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Mindful conservation – why we need a new respect for nature

'We should look at whales and dolphins as the indigenous people of the seas -...
tins of whale meat

How Japan’s whaling industry is trying to convince people to eat whales

Japan's hunters kill hundreds of whales every year despite the fact that hardly anyone in...
Common dolphins © Christopher Swann

Did you know dolphins have personalities?

Kidzone - quick links Fun Facts Our Goals Curious kids Kids blogs Fantastic fundraisers Gallery...
Microplastics on beach

Blue whales and the menace of microplastics – how we’ll solve this problem

Our love affair with plastic began in the 1950s when it revolutionised manufacturing. But what...
A dolphin called Arnie with his shell.

Dolphins catch fish using giant shell tools

In Shark Bay, Australia, two groups of dolphins have figured out how to use tools...
Common dolphins at surface

Did you know that dolphins have unique personalities?

We all have personalities, and between the work Christmas party and your family get-together, perhaps...
Leaping harbour porpoise

The power of harbour porpoise poo

We know we need to save the whale to save the world. Now we are...
Holly. Image: Miray Campbell

Meet Holly, she’s an incredible orca leader

Let me tell you the story of an awe-inspiring orca with a fascinating family story...

North Atlantic Humpback Whale Catalog Adds 8,000th Identified Whale!

WDC Senior Intern Kate McPherson has spent two summers with WDC cataloguing humpback whales.  As a seasoned photo-ID researcher, we asked her to blog about the 8,000th whale added to the North Atlantic Humpback Whale Catalogue.  Her thoughts are below. 

Whale and Dolphin Conservation’s colleagues at Allied Whale have recently entered the 8,000th individual to the North Atlantic Humpback Whale Catalog which they curate. This catalog allows researchers to identify individual humpback whales by the unique markings on their flukes, and has been used in population studies since the 1970s. As a contributor to the North Atlantic Humpback Whale Catalog, WDC is very excited to share this news and recognize the significant effort it has taken to expand the catalog thus far.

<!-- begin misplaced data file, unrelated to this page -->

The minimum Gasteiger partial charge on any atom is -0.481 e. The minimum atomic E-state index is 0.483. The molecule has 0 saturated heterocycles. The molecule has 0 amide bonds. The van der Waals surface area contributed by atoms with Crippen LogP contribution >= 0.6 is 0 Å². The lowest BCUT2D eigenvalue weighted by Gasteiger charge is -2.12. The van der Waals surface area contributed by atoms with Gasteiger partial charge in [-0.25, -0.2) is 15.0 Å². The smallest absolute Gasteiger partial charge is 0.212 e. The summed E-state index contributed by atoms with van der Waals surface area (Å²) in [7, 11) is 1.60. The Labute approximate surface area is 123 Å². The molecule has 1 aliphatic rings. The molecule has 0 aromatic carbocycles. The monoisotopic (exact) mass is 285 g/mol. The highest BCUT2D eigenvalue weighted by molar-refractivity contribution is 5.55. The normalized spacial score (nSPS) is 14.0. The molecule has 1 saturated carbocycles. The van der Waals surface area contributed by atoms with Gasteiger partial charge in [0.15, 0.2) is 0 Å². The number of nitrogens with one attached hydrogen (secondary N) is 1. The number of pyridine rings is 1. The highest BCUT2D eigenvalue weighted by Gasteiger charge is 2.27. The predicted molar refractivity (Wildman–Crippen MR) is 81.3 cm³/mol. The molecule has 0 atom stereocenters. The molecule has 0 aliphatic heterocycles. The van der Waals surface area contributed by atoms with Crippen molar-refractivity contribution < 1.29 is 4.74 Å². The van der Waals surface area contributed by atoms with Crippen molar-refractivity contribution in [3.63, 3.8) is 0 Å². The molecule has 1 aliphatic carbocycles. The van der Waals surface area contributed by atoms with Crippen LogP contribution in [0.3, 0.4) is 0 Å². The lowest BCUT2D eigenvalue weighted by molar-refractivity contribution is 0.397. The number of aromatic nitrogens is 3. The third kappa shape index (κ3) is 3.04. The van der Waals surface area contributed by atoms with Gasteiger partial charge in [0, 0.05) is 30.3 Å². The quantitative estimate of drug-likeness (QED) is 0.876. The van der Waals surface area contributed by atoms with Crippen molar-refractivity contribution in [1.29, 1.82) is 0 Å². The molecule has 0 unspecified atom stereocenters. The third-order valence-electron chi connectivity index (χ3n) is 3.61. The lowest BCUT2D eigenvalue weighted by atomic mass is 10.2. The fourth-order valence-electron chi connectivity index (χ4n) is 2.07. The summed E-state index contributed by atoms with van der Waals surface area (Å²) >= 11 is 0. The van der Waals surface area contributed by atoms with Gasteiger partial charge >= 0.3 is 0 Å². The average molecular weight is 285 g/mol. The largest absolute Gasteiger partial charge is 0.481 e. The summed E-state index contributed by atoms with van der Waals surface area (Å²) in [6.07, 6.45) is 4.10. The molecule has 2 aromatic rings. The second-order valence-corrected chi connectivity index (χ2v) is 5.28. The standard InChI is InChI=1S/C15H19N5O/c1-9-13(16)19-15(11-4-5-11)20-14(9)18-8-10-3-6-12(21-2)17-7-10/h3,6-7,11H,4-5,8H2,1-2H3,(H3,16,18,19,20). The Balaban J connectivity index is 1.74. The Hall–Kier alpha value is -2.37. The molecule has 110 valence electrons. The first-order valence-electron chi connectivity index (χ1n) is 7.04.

The news of an 8,000th identified North Atlantic humpback whale is astounding in more ways than one. This individual whale was first seen in the tropical waters of the French West Indies in the Caribbean, and was re-sighted three years later off the coast of Norway, some 5,000 miles/8,000 km away! Not only is this an extensive migration, but it’s a journey through obstacles both seen and unseen that claim the lives of whales and dolphins each year. For example, shipping lanes between Europe and North America create a virtual game of Frogger for humpback whales migrating from their summer feeding grounds in the North Atlantic and their winter breeding grounds in the Caribbean. In addition to posing a high risk of collisions with the whales, these vessels also create an enormous amount of underwater noise which interrupts crucial behaviors such as feeding and communication, and can even lead to injury or death. Migrating humpback whales must also navigate their way through expanses of fishing gear, the leading cause of death for whales and dolphins, killing more than 300,000 each year. As if that weren’t enough, large baleen whales have been hunted in the Caribbean and continue to be hunted today by countries like Iceland and Norway.

With all the threats these humpbacks face, it’s amazing that individuals continue to survive their migrations year after year, and even more amazing that researchers have been privileged enough to observe and document 8,000 individuals for the North Atlantic Humpback Whale Catalog. This invaluable resource will continue to allow organizations like Allied Whale and Whale and Dolphin Conservation to study and learn more about these incredible whales, and work to advocate for a future where they are free from harm. We look forward to seeing the day when the 9,000th or even 10,000th individual is added to this database!

 

Shipping lanes, with the waters of the Caribbean and Norway highlighted.